Probiotics Vs Prebiotics: What’s The Difference and What Do I Need To Do To Look After My Gut Health 

Oct 8, 2020 | Health

Rashmi Schramm MD

Geraldine Sexton (BSc RD MINDI) is a Consultant Dietitian & Clinical Nutritionist who specializes in women’s health and nutrition. Her passion is to empower women to take control of their health and well-being.  View profile

The gut microbiome is a vast ecosystem of microbes, such as bacteria, yeasts, fungi, and viruses. In recent years scientists have come to embrace the vital role that these microbes have in every function of the human body from fostering a robust immune system to keeping us healthy. Building and maintaining a healthy microbiome is essential to help us age well and to prevent a range of chronic diseases. 

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It is all about balance, and unfortunately, the gut balance is easily disrupted, especially in modern society. Overuse of antibiotics, the environment, poor sleep quality, stress, and eating a poor-quality diet can all upset this balance, but if we start to manage these things, we can improve our gut health. Diet is one of the most powerful tools we have for optimizing our gut health. So, if you want to keep your resident microbes happy, you need to help the bacteria that live there naturally grow by feeding them prebiotics and probiotics. 





Prebiotics are types of fiber that feed the good bacteria and encourage their growth in our gut. Many people assume that the only way we can include prebiotics in our diet is to take them in supplement form when in fact, prebiotics are in many plant-based foods such as leeks, onions, bananas, garlic, and asparagus.

So, if you are looking to optimize your gut health, make sure to include a wide variety of fruits, vegetables, whole grains, and legumes in your diet. A good tip is to try and have at least 30 different types of plant-based foods each week.


Probiotics are live cultures – including bacteria and yeasts – similar to those found naturally in your gut. They support digestive health and immune function by boosting the number of good bacteria in our gut.

There are many different probiotics strains, all with unique health benefits; for example, the strain Bifidobacterium Lactis can help treat constipation in some people with irritable bowel syndrome (IBS). There are two ways to increase these beneficial bacteria in your gut: fermented foods and supplements.


Fermentation is an ancient method of food preservation which enhances the nutrition value, texture, and flavor of foods. Although an area that requires more research, it has been suggested that these foods are beneficial to our gut health due to probiotics within the fermented food.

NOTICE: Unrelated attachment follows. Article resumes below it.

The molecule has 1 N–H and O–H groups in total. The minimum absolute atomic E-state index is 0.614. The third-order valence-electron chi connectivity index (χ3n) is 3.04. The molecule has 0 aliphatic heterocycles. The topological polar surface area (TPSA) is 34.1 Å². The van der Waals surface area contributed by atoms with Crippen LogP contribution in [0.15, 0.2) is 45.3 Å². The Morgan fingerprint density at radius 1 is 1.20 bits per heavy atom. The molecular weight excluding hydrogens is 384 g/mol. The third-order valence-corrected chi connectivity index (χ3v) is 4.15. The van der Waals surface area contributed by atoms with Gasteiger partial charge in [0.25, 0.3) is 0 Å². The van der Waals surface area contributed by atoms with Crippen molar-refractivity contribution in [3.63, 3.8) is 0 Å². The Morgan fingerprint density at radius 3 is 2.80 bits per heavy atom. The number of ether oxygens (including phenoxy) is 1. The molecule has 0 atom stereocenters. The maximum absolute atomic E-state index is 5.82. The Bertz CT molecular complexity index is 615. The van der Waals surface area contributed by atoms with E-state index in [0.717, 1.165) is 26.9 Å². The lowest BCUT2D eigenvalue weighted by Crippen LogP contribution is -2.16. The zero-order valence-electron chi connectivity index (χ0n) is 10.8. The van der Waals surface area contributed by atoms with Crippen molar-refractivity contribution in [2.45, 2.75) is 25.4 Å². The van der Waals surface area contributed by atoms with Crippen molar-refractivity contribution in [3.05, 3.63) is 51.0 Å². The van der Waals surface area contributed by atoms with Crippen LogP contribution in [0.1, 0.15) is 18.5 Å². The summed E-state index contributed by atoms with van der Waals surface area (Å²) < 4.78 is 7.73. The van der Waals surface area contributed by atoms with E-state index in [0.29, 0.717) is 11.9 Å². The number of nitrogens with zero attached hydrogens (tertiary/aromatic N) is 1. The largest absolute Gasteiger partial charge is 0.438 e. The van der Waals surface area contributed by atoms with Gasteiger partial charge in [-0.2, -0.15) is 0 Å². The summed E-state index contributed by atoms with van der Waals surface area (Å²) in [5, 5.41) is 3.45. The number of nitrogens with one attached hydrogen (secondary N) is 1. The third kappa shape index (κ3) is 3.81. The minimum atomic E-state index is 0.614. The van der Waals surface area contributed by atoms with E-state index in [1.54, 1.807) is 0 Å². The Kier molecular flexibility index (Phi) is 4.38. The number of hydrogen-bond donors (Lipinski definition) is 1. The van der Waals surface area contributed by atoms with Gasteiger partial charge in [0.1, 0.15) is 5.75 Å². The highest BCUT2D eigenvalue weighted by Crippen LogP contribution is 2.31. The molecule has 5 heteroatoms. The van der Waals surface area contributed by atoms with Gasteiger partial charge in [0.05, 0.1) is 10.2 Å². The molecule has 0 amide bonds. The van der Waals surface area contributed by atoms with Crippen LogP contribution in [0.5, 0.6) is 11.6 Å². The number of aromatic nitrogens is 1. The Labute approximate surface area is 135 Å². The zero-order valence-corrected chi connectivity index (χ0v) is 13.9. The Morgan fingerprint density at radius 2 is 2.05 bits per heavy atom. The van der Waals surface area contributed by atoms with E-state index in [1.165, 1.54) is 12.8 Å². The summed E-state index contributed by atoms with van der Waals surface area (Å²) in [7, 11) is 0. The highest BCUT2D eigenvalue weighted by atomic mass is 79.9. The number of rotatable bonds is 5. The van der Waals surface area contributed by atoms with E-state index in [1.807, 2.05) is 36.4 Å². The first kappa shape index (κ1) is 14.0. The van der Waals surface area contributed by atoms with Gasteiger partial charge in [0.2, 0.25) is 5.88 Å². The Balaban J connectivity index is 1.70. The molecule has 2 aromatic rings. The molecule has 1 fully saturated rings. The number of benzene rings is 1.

It is important to note that not all fermented foods are probiotics. Probiotics are live microbes that, when administered in adequate amounts, confer a health benefit. Not all fermented foods meet that standard.

The microorganisms used to make fermented foods haven’t been tested in clinical trials to see if they have a health benefit or if this benefit continues beyond fermentation. If a fermented food has been tested in human studies and has shown a health benefit, then it can be classified as a probiotic.

Many yogurts and fermented milks such as kefir are considered probiotics for that reason. Although some fermented foods may not fall under the definition of “probiotics,” many do contain live microbes; most cheeses, non-heated sauerkraut, kimchi, olives, miso, dry fermented sausage. These foods contribute to the existing microbiota and thus have the potential to affect our health.


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There are several things that you can do to keep your gut microbiota healthy, balanced, and functioning optimally. 

  • Eat a wide range of plant-based foods. We should be aiming for about 30 different varieties each week. A healthy gut has a diverse community of microbes, each of which prefers different foods, so we must try to vary the foods that we eat from week to week. 
  • Eat more foods rich in fiber. The fiber found in some fiber rich foods (but not all) has a prebiotic effect, stimulating the growth of good bacteria. Most people don’t eat enough fiber. Fruit such as nectarines and grapefruit, vegetables such as garlic onion and leeks along with some pulses, nuts, and whole grains feed healthy bacteria, so should be included in the diet. 
  • Avoid highly processed foods as the gut microbes don’t like them. 
  • Include probiotics and fermented foods in your diet, e.g., live yogurt, kefir, sauerkraut, kimchi, kombucha, sourdough bread as they might encourage more microbes to grow.
  • Take regular exercise. 
  • Work on limiting your stresses. 
  • Try and achieve at least 7 hours of good quality sleep each night.

The information in this article is not intended to be a substitute for professional medical advice, diagnosis or treatment.  Always seek the advice of your healthcare provider regarding any questions you may have about any medical condition.  

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